March 25, 2019, © Leeham News: Boeing last week announced the executive leadership for the joint venture with Embraer, the as-yet unnamed company that is generically called NewCo.
Separately, Embraer announced the departure at the end of next month of Embraer’s parent CEO, Paulo Cesar, a move that was expected.
Cesar was with Embraer for 22 years in various positions. We was president and CEO of EMB’s Commercial Aviation division and launched the E2 program in 2013.
By Bjorn Fehrm
March 14, 2018, ©. Leeham News: Embraer presented its Fourth Quarter and Full-year 2018 results today.
The company posted a tiny profit after a year where the Commercial aircraft division started the transition to the E2 generation of the E-Jet and the Business aircraft division had a slow year for its Executive Jets.
March 11, 2019, © Leeham News: It’s late. There have been creeping delays. There’s been design creep. There were unknown unknowns. It’s way over budget.
No, it’s not a new airplane program, though the parallels are quite apparent.
It’s our new house.
After a three year process, including changing builders, going through the city twice, hitting expensive unknowns and facing rising costs, today is finally, finally, moving day.
It’s been a horrible experience I wouldn’t wish on anyone.
This will sound familiar to Airbus, Boeing, Bombardier, Mitsubishi, Rolls-Royce, Pratt & Whitney and, to a lesser extent, GE and CFM. Only Embraer can say it finished on time and on budget.
Feb. 28, 2019, © Leeham News: Embraer’s shareholders this week approved the joint venture between their company and Boeing, moving another step closer to completion expected by the end of this year.
Boeing will own 80% of the new company and have governance control; Embraer will own 20%.
The shareholders’ action comes after a Brazilian court for the fourth or fifth time enjoined the companies from proceeding with negotiations. Higher courts overturned each previous injunction and will likely do so again.
Global regulatory anti-trust reviews are the step. All decisions are expected by year end.
John Slattery, CEO of Embraer Commercial Aviation, gave this take on the pending joint venture in his column on LinkedIn.
Feb. 18, 2019, © Leeham News: Last week’s column about the revolutionary Boeing 747 prompted some Twitter interaction asking what other commercial airplanes might be considered “revolutionary.”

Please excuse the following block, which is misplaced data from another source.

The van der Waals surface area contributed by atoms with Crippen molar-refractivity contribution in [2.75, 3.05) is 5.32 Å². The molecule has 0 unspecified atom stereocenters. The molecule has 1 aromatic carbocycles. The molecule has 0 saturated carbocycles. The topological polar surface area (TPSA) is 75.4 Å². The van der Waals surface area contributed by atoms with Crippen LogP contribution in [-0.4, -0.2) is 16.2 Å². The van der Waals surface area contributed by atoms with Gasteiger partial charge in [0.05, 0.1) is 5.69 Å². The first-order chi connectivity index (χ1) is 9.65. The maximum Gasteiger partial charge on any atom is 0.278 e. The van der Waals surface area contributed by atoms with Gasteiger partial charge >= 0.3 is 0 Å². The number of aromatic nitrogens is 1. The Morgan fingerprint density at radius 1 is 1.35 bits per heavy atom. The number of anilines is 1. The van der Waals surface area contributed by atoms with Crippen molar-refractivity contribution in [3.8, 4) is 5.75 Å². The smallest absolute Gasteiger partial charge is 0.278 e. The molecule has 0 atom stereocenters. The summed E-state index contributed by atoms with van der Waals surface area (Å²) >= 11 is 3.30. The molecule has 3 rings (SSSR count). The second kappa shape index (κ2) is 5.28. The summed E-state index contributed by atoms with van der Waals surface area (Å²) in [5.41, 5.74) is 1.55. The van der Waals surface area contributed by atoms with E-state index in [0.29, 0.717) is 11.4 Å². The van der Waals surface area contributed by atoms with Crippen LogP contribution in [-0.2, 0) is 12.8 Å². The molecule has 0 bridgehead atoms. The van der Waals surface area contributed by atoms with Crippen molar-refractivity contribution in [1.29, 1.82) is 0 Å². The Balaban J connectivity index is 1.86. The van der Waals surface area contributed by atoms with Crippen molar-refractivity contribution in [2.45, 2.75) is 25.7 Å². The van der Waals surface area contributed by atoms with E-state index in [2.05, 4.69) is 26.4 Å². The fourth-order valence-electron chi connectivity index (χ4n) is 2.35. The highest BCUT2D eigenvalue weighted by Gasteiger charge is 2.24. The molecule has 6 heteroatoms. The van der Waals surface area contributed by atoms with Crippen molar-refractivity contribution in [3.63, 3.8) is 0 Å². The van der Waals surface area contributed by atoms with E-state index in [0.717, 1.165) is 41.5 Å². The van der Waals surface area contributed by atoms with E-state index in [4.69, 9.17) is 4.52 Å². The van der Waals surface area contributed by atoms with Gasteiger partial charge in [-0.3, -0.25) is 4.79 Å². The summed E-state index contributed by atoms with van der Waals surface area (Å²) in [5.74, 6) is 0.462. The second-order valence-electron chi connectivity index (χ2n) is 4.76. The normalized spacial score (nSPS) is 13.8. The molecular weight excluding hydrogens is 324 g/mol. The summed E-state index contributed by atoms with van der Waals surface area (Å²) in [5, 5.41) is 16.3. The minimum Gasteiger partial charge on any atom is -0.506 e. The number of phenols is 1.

I have my views. Let’s ask readers.
There are also three polls below the jump in addition to the usual comment section. Polling is open for one week.
It finished the year with a book:bill of 2.3:1 and a backlog of 368 airliners.
Boeing and Embraer Commercial Aviation received Brazilian government approval last month and now await a nearly-year long regulatory approval process from around the globe.
Based on the announced orders at Jan. 1, Airbus has a 78% share of the 100-150 seat sector following the combinations.
Embraer sold more airplanes in this sector than Boeing: 95 E195-E2s to 70 737-7s.
The former CSeries has 526 orders to 55 for the A319neo.
Feb. 6, 2019, © Leeham News: Bombardier’s new approach to replacing aging 50-seat CRJ200s and address persistent complaints about carry-on baggage issues for the CRJ family follows an example set last year by Embraer.
Bombardier’s CRJ550 is a reconfigured version of the CRJ700, with reduced seating, on-board carry-on baggage storage areas and extra legroom.
Initially, these will be reconfigured CRJ700s. Bombardier will offer new-build CRJ700s.
Embarer last year created the 70-seat E175 SC (special cabin), reducing seating from the 76-seat E175 to a 70-seat E170-sized airplane. Embraer no longer offers the E170. More legroom and greater opportunities for premium class seating come with the SC configuration.
Jan. 28, 2019, © Leeham News: Launch by Boeing of the New Midmarket Aircraft (NMA) is pretty much a given, despite a still undecided business case, say people on the sidelines of the Airfinance Journal’s Dublin 2019 conference.
Here is a potpourri of information picked up at the conference, which is attended by about 2,000 people.
Jan. 23, 2019, © Leeham News, Dublin: Investors and lessors should take into account the entire product line offered by Airbus and Boeing when considering sub-types that may have few sales to date, officials of the two companies said at the annual conference in Dublin organized by Airfinance Journal.
Tim Myers, president of Boeing Capital Corp., and Mark Pearman-Wright, Head of Leasing & Investor Marketing for Airbus, said the 737-7, 737-9, 737-10, A319neo, A321LR, A330-800 and the new 777X should be looked at in context of the entire 737, A320, A330 and 777 lines when making investment decisions.